He adds that aside from new plants, they became acquainted with many "plants people" including members of California's Western Horticultural Society (WHS). This is how they met Betsy Clebsch, author of The New Book of Salvias and one of the most important influences on their home landscape. 

The plants people also included many graduates of master gardening, a nationwide program that had a major impact on the Tiedes' retirement.

Becoming Master Gardeners
The nationwide master gardening movement focuses on botanical education and volunteerism. It's programs are administered through the agricultural extension offices of public higher education institutions, such as the University of California. 

In 1999, Bracey Tiede completed training through the University of California Master Gardener Program . Her volunteer jobs involved managing a hotline for home gardeners and leading a web team that created the Master Gardeners of Santa Clara website. She currently supports the program by chairing its nonprofit Friends organization that raises funds for the program. 

Twelve years after completing her training, she succeeded in recruiting her husband to take master gardener training. As a master gardener, Richard Tiede currently helps with the local master gardener hotline for calls about problems or informational needs related to gardening. He also volunteers time in an historical garden maintained by the local nonprofit History San Jose.

Yet like a flowerbud unfurling, the Tiede's involvement in master gardening is just a glimpse of their volunteerism in full bloom. Similar to many a vigorous Salvia shrub, they have spread the roots of their avocation mightily.

Salvia Corner
Salvia corner: Richard's 2010 photo records a riot of red and purple Salvias. Far left: S. macrophylla stands out above S. guaranitica 'Black & Blue' and rusty colored S. lanceolata. Middle: Dark-stemmed S. pennellii stands in front of S. x 'John Whittlesey', which is to the left of S. darcyi and S. x 'Waverly'. Far right: S. pratensis 'Verona' adds a touch of lavender to bright yellow Mimulus.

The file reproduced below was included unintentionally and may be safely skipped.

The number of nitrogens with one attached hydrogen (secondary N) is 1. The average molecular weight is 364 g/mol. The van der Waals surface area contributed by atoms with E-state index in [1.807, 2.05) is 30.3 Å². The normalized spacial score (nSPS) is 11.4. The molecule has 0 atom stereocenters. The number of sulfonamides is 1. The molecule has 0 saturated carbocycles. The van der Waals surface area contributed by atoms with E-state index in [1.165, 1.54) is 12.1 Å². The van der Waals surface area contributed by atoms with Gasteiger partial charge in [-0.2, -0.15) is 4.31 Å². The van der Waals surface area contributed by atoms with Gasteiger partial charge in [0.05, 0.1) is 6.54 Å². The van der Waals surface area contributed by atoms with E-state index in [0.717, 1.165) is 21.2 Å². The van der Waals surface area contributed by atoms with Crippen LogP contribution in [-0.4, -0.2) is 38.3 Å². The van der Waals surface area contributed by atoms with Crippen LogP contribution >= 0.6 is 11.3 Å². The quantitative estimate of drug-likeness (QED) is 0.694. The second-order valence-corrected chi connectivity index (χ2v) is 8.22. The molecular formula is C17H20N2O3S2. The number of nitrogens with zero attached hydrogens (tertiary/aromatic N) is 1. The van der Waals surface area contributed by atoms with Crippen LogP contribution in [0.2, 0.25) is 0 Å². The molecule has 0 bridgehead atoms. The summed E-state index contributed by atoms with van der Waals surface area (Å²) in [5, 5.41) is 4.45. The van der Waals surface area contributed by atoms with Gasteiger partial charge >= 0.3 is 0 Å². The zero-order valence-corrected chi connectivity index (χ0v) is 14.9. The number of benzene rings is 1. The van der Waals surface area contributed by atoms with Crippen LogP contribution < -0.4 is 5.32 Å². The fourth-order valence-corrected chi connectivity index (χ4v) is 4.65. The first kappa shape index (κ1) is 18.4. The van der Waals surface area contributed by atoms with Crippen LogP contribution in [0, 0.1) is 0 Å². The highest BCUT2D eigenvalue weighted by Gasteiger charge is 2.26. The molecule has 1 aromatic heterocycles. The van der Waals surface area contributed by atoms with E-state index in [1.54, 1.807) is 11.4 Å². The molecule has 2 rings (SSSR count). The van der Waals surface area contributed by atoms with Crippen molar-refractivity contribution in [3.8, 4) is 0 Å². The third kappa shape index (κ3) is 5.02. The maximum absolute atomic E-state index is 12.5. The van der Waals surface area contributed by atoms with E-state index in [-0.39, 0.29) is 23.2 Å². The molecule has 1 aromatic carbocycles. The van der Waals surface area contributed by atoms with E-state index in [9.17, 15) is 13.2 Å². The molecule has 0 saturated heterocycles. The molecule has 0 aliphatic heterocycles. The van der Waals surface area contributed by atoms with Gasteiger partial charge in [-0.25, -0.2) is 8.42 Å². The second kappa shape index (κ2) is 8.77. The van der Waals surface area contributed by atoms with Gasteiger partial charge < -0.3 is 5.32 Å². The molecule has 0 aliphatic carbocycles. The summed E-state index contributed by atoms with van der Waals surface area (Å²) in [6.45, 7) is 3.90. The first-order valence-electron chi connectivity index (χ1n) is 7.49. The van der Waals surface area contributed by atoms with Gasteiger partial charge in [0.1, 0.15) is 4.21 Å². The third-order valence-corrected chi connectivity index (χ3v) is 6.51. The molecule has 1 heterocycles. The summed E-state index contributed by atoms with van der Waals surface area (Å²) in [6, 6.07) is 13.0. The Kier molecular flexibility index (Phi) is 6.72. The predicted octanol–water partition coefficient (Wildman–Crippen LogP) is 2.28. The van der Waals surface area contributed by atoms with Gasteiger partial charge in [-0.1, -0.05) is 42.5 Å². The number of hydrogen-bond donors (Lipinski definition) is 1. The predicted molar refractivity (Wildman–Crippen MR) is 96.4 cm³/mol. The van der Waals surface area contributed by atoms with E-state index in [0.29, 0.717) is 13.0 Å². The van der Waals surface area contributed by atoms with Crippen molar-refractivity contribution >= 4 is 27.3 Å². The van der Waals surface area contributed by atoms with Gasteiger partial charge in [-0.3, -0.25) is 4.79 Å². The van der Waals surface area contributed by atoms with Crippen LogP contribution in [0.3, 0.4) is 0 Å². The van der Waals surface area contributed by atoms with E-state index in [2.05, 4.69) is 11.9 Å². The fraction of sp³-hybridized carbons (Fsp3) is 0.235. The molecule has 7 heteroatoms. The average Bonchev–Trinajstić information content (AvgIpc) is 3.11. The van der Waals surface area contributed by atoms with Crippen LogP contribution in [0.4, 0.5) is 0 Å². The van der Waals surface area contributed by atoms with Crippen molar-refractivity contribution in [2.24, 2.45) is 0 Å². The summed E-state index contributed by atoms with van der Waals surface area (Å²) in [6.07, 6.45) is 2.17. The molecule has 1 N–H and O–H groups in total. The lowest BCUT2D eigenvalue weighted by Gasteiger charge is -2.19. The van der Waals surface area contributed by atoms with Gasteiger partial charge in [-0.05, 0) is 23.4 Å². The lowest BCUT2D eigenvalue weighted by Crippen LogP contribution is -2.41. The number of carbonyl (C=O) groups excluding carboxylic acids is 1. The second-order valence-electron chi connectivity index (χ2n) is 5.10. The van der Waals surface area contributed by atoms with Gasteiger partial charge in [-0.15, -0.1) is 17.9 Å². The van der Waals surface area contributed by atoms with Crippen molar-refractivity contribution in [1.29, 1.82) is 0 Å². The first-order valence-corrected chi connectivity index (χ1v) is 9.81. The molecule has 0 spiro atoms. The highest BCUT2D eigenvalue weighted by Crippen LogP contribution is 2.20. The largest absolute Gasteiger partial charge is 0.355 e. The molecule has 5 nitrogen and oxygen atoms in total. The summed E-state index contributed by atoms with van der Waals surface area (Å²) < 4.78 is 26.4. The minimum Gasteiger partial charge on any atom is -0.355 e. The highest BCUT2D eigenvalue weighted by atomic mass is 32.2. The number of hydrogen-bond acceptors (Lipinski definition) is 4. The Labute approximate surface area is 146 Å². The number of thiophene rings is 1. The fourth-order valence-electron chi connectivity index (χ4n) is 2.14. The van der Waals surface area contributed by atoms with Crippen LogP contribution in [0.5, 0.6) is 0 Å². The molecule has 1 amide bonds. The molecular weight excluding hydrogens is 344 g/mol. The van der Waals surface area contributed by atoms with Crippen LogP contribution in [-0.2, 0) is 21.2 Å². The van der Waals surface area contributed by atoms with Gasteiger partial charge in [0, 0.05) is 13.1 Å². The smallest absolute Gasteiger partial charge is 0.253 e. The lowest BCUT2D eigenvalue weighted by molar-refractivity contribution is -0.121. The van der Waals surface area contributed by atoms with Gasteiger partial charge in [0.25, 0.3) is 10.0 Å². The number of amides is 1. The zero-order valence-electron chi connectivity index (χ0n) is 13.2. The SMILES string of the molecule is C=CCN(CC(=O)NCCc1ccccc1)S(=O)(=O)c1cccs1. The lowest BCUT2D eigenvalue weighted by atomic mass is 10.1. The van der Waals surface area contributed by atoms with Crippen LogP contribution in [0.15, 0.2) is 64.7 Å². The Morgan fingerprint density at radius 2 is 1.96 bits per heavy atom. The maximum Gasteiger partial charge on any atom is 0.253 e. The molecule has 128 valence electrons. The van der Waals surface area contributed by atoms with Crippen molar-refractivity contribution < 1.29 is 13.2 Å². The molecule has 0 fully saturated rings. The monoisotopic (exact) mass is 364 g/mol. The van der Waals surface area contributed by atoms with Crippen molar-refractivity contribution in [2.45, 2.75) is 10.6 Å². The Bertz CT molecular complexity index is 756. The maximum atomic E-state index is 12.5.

Photo courtesy of Richard Tiede.

Volunteering on a Grand Scale
These days, Richard Tiede is a former president of WHS, which was founded in 1963 and provides educational opportunities for a membership including avid home gardeners, botanists, horticulturists, landscape designers, nursery owners and students. 

Dig into the WHS website or view pictures of the Tiedes' world travels and you'll discover that Richard Tiede is an avid horticultural photographer. He's also enthusiastic about participating in organizations and projects to which his wife lends her managerial abilities.

For example, Bracey Tiede was volunteer director of San Jose's Guadalupe River Park Conservancy for seven years. Now, they both volunteer at this 3-mile-long urban park running through the heart of San Jose, a city of nearly 1 million residents south of San Francisco Bay. They work in its Heritage Rose Garden, which features thousands of heirloom species, as well as its Historic Orchard and other gardens.

Together, the Tiedes also helped the California Native Plant Society and a master gardener team to create the free Going Native Garden Tour in Santa Clara and San Mateo counties. The tour has become a two-day event involving dozens of gardens. 

But we're nowhere near done here with the Tiede's volunteer commitments in the world of gardening.

Bracey Tiede is a director of the Pacific Horticulture Society (PHS), which is slightly younger than WHS. It formed in 1968 when three garden organizations in the San Francisco Bay Area joined forces to publish the journal Pacific Horticulture

Garden groups from British Columbia to San Diego eventually joined PHS to make it one of the West Coast's most powerful voices in gardening through its events, tours, website, electronic newsletter and social media accounts. It has what digital folks call "reach."